During the Unplugged breakfast, Emary and Victoria detailed the many challenges that this storm presented, and will continue to present for years to come. The size of the destruction was enormous. After Katrina/Rita the impacted area was the size of England, whereas the devastation caused by Hurricane Sandy was the size of Western Europe. So although Robin Hood’s supporters showed an incredible amount of generosity, we knew from the beginning that our $56 million would only go so far. This presented us with the challenge of fairness in distribution. We relied on our 25 years of grant making experience and our knowledge of the area and the non-profit community to help those most in need. Another challenge was simply getting information. In the first few weeks, obtaining information about families and individuals in need of help proved to be very difficult. Robin Hood relied on trusted partners to help determine which areas were in need of support and how best to get it to them. And thirdly, not knowing what the government’s response was going to be added to the challenges of our own grant making. We didn’t want to duplicate efforts or direct our funding to areas that would be helped by government dollars.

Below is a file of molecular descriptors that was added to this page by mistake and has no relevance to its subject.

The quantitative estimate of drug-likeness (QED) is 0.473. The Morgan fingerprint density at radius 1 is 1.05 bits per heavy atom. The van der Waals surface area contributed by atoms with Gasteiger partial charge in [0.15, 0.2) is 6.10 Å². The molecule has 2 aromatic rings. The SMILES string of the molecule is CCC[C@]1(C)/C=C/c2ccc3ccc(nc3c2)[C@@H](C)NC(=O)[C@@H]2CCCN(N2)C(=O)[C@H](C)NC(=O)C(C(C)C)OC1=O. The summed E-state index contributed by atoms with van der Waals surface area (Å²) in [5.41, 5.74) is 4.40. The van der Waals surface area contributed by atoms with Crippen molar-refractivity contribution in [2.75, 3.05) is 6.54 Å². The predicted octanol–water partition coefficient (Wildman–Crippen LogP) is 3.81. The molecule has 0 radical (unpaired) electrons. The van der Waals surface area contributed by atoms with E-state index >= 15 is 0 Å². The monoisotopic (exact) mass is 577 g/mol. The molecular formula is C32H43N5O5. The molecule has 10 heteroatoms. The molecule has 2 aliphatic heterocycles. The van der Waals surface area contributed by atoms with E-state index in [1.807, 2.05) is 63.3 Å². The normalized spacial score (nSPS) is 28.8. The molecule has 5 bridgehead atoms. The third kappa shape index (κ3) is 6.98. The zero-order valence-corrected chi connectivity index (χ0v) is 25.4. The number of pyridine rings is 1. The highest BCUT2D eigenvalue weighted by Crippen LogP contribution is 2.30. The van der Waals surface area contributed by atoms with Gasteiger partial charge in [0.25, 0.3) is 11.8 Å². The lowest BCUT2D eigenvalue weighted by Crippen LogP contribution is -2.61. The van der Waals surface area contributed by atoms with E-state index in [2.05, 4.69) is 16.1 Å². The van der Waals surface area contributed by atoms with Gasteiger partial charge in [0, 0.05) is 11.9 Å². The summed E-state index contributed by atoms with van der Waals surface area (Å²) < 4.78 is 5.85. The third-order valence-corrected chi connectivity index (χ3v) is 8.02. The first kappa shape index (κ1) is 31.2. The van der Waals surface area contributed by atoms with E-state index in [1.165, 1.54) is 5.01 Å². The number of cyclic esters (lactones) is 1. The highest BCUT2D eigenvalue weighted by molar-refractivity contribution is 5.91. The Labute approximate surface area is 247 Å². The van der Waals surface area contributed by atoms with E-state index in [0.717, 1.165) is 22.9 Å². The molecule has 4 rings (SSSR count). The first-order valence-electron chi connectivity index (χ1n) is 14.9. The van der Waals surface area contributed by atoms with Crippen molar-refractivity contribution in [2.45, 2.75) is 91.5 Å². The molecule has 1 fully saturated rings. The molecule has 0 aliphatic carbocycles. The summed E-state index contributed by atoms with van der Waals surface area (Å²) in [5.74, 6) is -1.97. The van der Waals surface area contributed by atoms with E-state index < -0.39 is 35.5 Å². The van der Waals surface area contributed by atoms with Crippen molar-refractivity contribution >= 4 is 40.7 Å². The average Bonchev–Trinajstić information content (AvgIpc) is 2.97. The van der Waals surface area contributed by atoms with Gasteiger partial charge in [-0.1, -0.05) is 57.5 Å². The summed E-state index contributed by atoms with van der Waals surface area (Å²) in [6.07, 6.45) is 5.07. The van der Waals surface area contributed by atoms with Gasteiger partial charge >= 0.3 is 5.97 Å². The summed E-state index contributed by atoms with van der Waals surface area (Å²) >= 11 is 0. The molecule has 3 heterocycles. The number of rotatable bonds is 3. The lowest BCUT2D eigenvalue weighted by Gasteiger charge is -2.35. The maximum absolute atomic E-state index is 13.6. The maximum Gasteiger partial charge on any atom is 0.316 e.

As we near the date when 100% of the dollars that were generously donated prior to and as a result of the 12.12.12 Concert are fully allocated, everyone at Robin Hood recognizes that the recovery efforts are long from over. We will continue to support the more than 400 community partners that have received Relief funds and know that New York City and its surrounding neighbors will rise up again.
Early Childhood Building Blocks
THURSDAY, NOVEMBER 29, 2012
SPEAKER: Dr. Doug Clements of the University of Denver, designer of the “Building Blocks” curriculum.
At our most recent Unplugged Session, Robin Hood revealed the first intervention to be tested through our newly established Early Childhood Initiative: a pre-K curriculum with a strong focus on math.
Research has shown that early math skills predict achievement in both reading and math. Further, the analysis demonstrates that deficits in math are linked to lower likelihood of school success: children with persistently low math skills across the ages of 6, 8, and 10 are more than 10 percentage points less likely to graduate from high school and nearly 30 percentage points less likely to attend college than children who do not have low math skills at any time during this period of childhood.